Objective—To determine whether basal serum or plasma cortisol concentration can be used as a screening test to rule out hypoadrenocorticism in dogs.
Design—Retrospective case-control study.
Animals—110 dogs with nonadrenal gland illnesses and 13 dogs with hypoadrenocorticism.
Procedures—Sensitivity and specificity of basal serum or plasma cortisol concentrations of either ≤ 1 μg/dL or ≤ 2 μg/dL to detect dogs with hypoadrenocorticism were estimated by use of the ACTH stimulation test as the gold standard.
Results—Basal cortisol concentrations of ≤ 1 μg/dL had excellent sensitivity (100%) and specificity (98.2%) for detecting dogs with hypoadrenocorticism. For basal cortisol concentrations of ≤ 2 μg/dL, sensitivity was 100% but specificity was 78.2%.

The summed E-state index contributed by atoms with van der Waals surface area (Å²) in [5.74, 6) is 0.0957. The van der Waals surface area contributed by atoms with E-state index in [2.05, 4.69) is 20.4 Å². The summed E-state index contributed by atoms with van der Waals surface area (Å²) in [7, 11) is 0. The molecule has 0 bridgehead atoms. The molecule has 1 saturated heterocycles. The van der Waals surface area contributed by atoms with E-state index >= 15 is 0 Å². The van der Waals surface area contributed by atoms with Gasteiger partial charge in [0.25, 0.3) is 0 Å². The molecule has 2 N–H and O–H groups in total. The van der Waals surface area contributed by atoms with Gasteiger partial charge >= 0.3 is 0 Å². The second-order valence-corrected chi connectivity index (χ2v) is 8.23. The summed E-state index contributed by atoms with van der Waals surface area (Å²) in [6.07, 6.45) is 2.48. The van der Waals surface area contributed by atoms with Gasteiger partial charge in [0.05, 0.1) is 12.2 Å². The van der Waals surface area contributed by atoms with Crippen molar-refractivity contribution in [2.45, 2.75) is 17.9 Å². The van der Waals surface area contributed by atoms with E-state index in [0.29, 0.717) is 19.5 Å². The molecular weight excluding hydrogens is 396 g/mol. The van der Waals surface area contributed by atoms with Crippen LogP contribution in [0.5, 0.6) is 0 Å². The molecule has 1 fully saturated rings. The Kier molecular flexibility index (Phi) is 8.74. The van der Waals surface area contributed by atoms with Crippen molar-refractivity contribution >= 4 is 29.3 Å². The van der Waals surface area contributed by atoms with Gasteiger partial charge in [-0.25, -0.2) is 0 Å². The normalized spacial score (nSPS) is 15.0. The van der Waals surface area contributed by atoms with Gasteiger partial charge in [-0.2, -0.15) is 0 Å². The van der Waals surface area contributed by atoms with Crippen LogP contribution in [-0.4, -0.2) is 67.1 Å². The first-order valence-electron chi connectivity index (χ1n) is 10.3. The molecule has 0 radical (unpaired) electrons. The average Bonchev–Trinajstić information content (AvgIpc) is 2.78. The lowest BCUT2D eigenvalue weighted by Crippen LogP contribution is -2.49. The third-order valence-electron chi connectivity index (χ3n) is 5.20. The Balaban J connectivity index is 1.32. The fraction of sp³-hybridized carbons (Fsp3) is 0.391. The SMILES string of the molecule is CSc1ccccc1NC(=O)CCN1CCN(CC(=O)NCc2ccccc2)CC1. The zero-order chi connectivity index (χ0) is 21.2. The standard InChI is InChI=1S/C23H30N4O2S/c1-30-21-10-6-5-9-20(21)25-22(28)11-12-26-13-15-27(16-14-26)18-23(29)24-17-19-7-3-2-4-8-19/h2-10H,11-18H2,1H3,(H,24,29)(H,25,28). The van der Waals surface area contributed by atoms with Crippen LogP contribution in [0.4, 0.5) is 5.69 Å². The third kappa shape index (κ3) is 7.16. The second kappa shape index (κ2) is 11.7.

Conclusions and Clinical Relevance—On the basis of sensitivity and specificity, basal serum or plasma cortisol concentrations had high negative predictive values over a wide range of prevalence rates and can be used to rule out a diagnosis of hypoadrenocorticism. Dogs with basal cortisol concentrations > 2 μg/dL that are not receiving corticosteroids, mitotane, or ketoconazole are highly unlikely to have hypoadrenocorticism. However, if the basal cortisol concentration is ≤ 2 μg/dL, little to no information regarding adrenal gland function can be obtained and an ACTH stimulation test should be performed.